2. Attacking moves;
3. Defensive moves.
That said, there is one thing that we must do before selecting our move -- check for threats. For instance, it does not do us any good to bring our Bishop out if there is a ghastly Knight fork which is threatening our Queen. That narrows our options considerably and leads us that much quicker to our best move. By "check for threats," what I mean is that we must pretend that we are the other person and that it is their turn to move instead of ours -- what would we do?
That said, this does not mean abject groveling on our part. For instance, take the example I mentioned above -- the Knight threatening our Queen. First, we should check and see if we can threaten something of greater value than our opponent. For instance, what if there is a back-rank mate that we can threaten? Let's suppose that there is such a scenario -- we are not ready to move yet. We have to make sure that our opponent can't bail out. For instance, what if they can just snap off our Queen with check and then take care of the back rank threat next move? Or what if we threaten the hostile Queen instead of making a defensive move on our part, and the other Queen can just bail out with check? The next thing we must do is we must check to make sure that our piece that we propose to move is not guarding something -- if it is and we move it away, then we have just dropped material.
This is where concrete calculation comes in -- rules are no substitute for concrete calculation. First, in the scenario mentioned above, we look at all our developing moves -- can we safely bring our Queen out to f3? Or is it guarding a pawn on c2 that will collapse the whole position if we abandon it? Then, we look at our attacking moves -- can we threaten mate or threaten to gain the other Queen with interest? Then, we look at our defensive moves -- like simply guarding against the threatened fork. The thing to do here is to keep calculating -- if our first and second looks don't work, keep working. If it means looking at every single legal move to find the right move, that is what we have to do.
One of the few exceptions that we make to our progression is if, in our judgment, the hostile King or Queen is in danger. For instance, after 1. g4 e5 2. f3??, we have no compunction about delivering the mate simply because it involves moving the Queen out too early. Or, if we need three moves to get a Knight to h6 to stop Black from castling, we do it.
[Event "New York sim"]
[Site "New York"]
[White "Emanuel Lasker"]
[Black "James Moore Hanham"]
1.e4 e5 2.Nf3 d6 3.d4 exd4 4.Nxd4 d5
You are Lasker and your opponent, a specialist in the Phildor, has just taken you out of book. Objectively, a line like this is bad – but it has the psychological advantage of making you fight on his territory, not yours. Your pawn is threatened, meaning that your replies are narrowed immediately.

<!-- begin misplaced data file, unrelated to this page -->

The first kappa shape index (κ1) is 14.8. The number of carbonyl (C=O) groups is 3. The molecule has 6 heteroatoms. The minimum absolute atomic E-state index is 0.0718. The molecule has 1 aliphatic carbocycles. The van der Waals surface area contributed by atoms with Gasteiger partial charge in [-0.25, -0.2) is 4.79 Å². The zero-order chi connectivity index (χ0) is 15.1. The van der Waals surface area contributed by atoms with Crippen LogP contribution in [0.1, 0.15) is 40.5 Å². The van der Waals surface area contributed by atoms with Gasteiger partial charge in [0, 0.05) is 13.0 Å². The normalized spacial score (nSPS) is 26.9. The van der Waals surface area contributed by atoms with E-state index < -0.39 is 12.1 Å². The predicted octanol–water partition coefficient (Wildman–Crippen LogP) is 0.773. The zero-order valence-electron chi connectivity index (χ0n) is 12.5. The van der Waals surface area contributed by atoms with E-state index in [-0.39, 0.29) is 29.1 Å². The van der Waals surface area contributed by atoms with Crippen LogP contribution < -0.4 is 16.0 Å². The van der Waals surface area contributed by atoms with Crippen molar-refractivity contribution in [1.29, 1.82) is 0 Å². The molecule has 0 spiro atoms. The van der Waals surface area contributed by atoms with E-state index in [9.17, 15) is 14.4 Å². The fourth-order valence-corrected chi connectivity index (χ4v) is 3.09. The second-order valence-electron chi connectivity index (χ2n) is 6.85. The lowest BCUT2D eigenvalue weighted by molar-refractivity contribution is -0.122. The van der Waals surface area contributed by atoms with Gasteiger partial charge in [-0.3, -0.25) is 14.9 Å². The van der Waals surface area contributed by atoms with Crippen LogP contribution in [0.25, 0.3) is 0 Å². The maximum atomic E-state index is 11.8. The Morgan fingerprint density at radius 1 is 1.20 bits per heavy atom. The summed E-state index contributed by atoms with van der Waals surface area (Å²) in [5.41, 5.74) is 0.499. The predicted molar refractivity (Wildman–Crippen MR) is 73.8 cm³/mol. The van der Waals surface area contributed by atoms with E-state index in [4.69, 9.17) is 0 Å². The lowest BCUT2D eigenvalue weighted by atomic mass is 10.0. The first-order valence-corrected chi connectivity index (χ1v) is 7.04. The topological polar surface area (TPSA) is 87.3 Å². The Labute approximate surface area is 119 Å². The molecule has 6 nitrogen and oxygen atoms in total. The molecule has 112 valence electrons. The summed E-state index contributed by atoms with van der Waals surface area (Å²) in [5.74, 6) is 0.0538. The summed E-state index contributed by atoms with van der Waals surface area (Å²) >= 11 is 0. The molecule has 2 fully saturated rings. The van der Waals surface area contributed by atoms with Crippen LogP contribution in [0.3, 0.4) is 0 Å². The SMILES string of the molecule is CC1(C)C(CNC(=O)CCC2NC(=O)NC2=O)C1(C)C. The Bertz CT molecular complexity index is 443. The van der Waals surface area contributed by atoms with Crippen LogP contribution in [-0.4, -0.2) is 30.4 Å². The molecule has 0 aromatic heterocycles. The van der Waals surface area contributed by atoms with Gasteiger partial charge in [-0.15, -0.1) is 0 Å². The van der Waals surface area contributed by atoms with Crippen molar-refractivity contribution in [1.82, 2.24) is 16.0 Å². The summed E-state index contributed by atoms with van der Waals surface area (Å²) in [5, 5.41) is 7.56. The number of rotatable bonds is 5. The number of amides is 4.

There are no obvious ways of threatening something of greater value, meaning that we must look at moves that save the pawn and which develop our position. The first three that come to mind are 5. exd5, 5. Nc3, and 5. e5. 5. exd5 has the merit of opening up the position while ahead in development -- directly taking advantage of Black's last move. After something like 5. exd5 Qxd5 6. Qe2+ Be7 7. Be3, White is all ready to castle on the Queen side, put his Rook on the open d-file to boot, and attack. The second look is 5. Nc3, bringing the Knight out. After 5...dxe4 6. Nxe4, the Knight is in a perfectly centralized position and Black will lose the right to castle -- 6...Nf6 7. Bg5 Be7 8. Nxf6+ Bxf6 9. Qe2+. Now, the Bishop can't interpose because the King will be defending it, meaning that Black can never castle. In the meantime, O-O-O, hitting the Black Queen, is coming. Lasker chooses a third option -- driving a wedge into the hostile position.
Deciding which line to play is a matter of personal choice – you should look at these lines for yourself and decide which one you should play.
Now, when calculating, you must always ask yourself what would happen if your opponent were to threaten one of your pieces or check your King. In other words, if Black were to play 6...c5 in response to this move, what would White do with his Knight? Lasker simply retreated it back to f3, where it is perfectly positioned to support the pawn on e5. In other words, Black’s threat was harmless – it gained space on the Queen side, but it also drove the Knight where it wanted to go. Another possibility for Black would have been to threaten the pawn with 6...f6. But it turns out that had Black done that, he would have opened himself up to a basic tactic on his king – White replies 7. Bd3!, and Black is hard-pressed to guard against the threatened Qh5+, forcing Black to forego castling.
6...c5 7.Nf3 Nc6 8.O-O Be6 9.Re1 Be7 10.Nc3
All of these moves are easy to understand if you have been reading carefully -- every move by White brings a piece out and his 9th overprotected the pawn, so that both the R and N are free to move. Now, White has to decide whether he can deal with ...d4 in the event of 10. Nc3. But in this instance, it turns out that ...d4 simply gives away the e4 square to the Knight -- 10...d4 11. Ne4 Qd5 12. Nfg5. Now, it turns out that the pawn on e5 is poison -- 12...Nxe5? 13. f4 Nc6 14. Bf3 Qd8 15. Qe2, and White will capture either the pawn on c5 or e6 after the trade on e6. The reason the pawn on e5 was poison on move 12 was simple -- it opened lines up for the White pieces, creating a pin on e7. When you open lines up for the opponent, even a 1200 player can take advantage.